The Swiss banking group, which operates in a number of regions, and has seen a change to its CEO in recent months, is proposing to appoint the chief executive of the UK's biggest bank as its next chairman.
Credit Suisse’s board of directors has proposed to make António Horta-Osório, chief executive of UK-listed Lloyds Banking Group, as its new chairman when the Swiss bank holds its annual meeting next April.
If shareholders give the green light, António Horta-Osório will succeed Urs Rohner who is stepping down in 2021, as previously announced, on reaching the statutory term of 12 years.
Yesterday, Lloyds said in a statement that Horta-Osório is leaving the bank on 30 April next year, having originally said that he would leave by June. His departure was first announced in July this year. The Credit Suisse announcement has prompted the UK bank to bring the departure date forward.
The change shows that the battle for C-suite talent is continuing to affect the banking space. The Zurich-listed lender’s results have improved in recent years after a restructuring drive under former CEO Tidjane Thiam, who resigned in 2019 after a stint of around four years. Among the changes, Credit Suisse has increased its focus on the Asia-Pacific market.
Credit Suisse said that it has set up a “dedicated search committee” to find a new chairman with an international focus.
A Portuguese citizen, Horta-Osório, 56, started his career in banking in 1987 at Citigroup in Portugal where he became head of capital markets. From 1991 to 1993, he worked in corporate finance at Goldman Sachs in New York and London. In 1993 he joined Grupo Santander, where he served in a raft of senior roles. He was CEO of Santander UK/Abbey from 2006 to 2010. From March 2011, Lloyds Banking Group appointed him to his current role. In addition, Horta-Osório served on the Court of Directors of the Bank of England from 2009 to 2011.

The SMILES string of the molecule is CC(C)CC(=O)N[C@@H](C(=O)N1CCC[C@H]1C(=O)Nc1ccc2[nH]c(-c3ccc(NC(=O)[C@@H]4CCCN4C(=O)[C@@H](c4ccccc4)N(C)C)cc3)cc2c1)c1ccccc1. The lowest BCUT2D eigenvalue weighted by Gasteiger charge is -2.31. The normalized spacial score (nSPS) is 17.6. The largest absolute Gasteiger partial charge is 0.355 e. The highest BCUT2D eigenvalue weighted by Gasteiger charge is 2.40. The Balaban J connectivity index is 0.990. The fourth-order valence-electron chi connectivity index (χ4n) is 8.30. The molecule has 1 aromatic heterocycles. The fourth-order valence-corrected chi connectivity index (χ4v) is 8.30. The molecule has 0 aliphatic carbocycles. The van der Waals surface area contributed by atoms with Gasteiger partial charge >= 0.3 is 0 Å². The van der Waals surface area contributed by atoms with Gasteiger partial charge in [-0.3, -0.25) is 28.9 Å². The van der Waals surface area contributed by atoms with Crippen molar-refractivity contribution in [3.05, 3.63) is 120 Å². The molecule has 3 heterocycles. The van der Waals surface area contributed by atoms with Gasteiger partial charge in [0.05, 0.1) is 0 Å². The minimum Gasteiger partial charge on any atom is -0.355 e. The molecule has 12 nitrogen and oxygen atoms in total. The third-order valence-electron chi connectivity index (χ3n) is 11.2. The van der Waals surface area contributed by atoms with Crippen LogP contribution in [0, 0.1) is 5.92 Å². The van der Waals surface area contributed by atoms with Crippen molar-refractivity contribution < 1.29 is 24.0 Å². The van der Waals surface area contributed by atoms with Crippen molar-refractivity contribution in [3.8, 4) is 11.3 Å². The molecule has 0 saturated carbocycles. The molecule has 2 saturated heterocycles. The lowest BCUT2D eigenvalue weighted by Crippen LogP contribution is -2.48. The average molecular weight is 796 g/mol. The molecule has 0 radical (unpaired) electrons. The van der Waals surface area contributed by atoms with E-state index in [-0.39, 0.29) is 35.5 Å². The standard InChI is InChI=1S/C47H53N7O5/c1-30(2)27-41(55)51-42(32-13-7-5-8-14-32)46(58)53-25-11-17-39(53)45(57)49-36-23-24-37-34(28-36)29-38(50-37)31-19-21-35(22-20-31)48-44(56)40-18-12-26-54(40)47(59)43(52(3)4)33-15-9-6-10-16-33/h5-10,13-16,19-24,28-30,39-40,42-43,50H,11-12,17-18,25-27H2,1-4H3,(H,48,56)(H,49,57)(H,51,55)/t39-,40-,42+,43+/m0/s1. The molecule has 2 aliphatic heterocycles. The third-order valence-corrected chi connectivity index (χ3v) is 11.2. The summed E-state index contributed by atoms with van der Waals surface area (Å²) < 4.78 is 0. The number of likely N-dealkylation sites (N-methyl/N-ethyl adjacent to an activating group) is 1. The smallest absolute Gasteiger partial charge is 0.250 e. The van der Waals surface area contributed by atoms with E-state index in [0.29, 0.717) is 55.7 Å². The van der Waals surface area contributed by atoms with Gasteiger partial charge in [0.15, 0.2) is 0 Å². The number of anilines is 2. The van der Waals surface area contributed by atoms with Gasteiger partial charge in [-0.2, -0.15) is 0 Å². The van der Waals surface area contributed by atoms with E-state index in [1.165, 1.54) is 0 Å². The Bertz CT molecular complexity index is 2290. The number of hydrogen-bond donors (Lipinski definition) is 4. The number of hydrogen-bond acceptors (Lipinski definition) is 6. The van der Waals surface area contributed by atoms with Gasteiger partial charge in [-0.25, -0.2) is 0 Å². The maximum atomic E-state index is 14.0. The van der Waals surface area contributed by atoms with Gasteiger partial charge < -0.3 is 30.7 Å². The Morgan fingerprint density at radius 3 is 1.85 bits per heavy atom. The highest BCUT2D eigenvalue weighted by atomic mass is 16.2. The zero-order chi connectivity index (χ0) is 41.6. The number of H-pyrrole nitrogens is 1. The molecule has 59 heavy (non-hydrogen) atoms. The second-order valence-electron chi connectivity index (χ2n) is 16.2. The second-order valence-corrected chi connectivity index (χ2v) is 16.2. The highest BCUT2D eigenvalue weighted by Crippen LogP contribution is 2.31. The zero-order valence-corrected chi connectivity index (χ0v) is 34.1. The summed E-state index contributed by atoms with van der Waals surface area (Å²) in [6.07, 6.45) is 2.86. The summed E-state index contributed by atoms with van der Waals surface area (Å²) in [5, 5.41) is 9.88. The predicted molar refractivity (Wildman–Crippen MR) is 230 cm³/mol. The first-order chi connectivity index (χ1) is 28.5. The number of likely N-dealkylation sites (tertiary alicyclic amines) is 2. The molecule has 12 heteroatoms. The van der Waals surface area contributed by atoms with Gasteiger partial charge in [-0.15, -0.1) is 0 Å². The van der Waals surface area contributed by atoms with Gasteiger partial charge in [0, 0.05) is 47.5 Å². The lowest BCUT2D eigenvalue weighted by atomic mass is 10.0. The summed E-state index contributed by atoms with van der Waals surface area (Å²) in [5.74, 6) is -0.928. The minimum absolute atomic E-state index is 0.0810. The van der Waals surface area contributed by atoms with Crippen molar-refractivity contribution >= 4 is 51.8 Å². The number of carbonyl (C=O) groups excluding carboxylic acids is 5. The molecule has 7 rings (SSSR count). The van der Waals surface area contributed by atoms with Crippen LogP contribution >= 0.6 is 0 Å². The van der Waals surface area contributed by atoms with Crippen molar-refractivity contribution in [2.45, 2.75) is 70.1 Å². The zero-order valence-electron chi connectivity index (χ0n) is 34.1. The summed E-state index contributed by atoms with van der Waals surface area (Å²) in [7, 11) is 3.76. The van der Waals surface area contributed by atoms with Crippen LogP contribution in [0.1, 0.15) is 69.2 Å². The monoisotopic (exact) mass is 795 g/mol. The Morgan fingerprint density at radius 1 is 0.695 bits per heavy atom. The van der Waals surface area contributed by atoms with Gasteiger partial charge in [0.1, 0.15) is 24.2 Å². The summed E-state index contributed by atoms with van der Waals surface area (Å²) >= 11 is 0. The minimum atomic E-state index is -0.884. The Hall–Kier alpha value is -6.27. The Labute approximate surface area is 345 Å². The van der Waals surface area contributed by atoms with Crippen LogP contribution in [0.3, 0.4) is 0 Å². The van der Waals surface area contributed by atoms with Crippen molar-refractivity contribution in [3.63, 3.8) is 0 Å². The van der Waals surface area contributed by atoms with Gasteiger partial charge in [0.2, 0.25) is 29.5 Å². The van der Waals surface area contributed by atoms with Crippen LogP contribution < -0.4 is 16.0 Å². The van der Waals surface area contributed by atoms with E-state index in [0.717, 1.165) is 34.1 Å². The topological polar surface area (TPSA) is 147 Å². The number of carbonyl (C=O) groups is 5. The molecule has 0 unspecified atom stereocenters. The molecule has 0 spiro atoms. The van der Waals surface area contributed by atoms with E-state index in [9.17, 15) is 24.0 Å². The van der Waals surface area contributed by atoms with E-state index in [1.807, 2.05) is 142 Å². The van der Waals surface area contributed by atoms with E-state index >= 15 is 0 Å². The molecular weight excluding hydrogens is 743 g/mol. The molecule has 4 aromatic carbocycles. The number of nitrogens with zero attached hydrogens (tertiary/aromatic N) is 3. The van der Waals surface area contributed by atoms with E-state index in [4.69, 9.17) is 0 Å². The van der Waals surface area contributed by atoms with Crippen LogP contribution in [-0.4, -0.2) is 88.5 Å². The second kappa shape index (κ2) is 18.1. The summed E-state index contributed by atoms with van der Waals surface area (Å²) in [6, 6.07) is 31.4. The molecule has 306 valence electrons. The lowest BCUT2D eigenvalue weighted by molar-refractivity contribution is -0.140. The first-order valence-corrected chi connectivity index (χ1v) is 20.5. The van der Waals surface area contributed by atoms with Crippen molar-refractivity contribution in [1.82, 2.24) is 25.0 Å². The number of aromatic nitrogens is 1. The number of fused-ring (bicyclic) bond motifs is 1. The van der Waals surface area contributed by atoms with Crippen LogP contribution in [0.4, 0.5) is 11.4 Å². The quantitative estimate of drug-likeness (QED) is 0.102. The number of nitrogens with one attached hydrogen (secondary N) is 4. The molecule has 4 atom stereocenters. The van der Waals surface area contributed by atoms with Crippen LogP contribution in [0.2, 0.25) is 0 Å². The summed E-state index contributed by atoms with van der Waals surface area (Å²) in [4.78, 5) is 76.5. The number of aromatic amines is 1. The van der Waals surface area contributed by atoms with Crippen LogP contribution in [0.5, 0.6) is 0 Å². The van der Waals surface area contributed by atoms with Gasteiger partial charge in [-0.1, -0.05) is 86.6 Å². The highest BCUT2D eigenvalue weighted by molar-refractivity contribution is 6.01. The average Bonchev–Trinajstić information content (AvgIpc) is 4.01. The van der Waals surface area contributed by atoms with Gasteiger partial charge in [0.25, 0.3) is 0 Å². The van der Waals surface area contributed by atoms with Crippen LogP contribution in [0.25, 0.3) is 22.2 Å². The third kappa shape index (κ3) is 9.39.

In a separate announcement yesterday, Credit Suisse said that it is ready to increase provisions related to a legal dispute regarding warranties linked to a US residential mortgage-backed security issued in 2007. The bank has been in dispute with MBIA in New York since 2009 over the matter.
On Monday, the judge handling this case, required both parties to provide estimates of damages regarding these mortgages which could result in Credit Suisse being hit with a bill for about $680 million.
“While Credit Suisse believes that it has strong grounds for appeal, it has already taken provisions totalling $300 million in prior periods in connection with this case, and would expect to increase its RMBS-related provisions as a consequence of this order,” it said. The bank added that it would update investors on the legal case’s impact on its fourth-quarter 2020 financial results in due course.